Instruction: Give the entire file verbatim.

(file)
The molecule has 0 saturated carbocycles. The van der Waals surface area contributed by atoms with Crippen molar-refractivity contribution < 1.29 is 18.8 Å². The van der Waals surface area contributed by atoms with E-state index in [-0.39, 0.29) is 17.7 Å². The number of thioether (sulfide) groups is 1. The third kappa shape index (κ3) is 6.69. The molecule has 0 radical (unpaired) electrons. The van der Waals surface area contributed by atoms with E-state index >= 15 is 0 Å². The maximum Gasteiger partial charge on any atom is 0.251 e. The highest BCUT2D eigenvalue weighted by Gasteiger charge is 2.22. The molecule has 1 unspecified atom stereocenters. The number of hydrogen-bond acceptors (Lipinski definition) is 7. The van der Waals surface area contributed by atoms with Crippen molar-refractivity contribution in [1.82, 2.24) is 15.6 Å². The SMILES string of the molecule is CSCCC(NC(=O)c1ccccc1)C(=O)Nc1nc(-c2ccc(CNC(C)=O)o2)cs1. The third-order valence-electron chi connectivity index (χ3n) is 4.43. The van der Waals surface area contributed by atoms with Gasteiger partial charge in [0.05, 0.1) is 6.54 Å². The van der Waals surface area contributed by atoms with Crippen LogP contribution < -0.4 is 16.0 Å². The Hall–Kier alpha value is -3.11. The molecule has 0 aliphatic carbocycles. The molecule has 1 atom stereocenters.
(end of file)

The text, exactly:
The molecule has 0 saturated carbocycles. The van der Waals surface area contributed by atoms with Crippen molar-refractivity contribution < 1.29 is 18.8 Å². The van der Waals surface area contributed by atoms with E-state index in [-0.39, 0.29) is 17.7 Å². The number of thioether (sulfide) groups is 1. The third kappa shape index (κ3) is 6.69. The molecule has 0 radical (unpaired) electrons. The van der Waals surface area contributed by atoms with E-state index >= 15 is 0 Å². The maximum Gasteiger partial charge on any atom is 0.251 e. The highest BCUT2D eigenvalue weighted by Gasteiger charge is 2.22. The molecule has 1 unspecified atom stereocenters. The number of hydrogen-bond acceptors (Lipinski definition) is 7. The van der Waals surface area contributed by atoms with Crippen molar-refractivity contribution in [1.82, 2.24) is 15.6 Å². The SMILES string of the molecule is CSCCC(NC(=O)c1ccccc1)C(=O)Nc1nc(-c2ccc(CNC(C)=O)o2)cs1. The third-order valence-electron chi connectivity index (χ3n) is 4.43. The van der Waals surface area contributed by atoms with Gasteiger partial charge in [0.05, 0.1) is 6.54 Å². The van der Waals surface area contributed by atoms with Crippen LogP contribution < -0.4 is 16.0 Å². The Hall–Kier alpha value is -3.11. The molecule has 0 aliphatic carbocycles. The molecule has 1 atom stereocenters.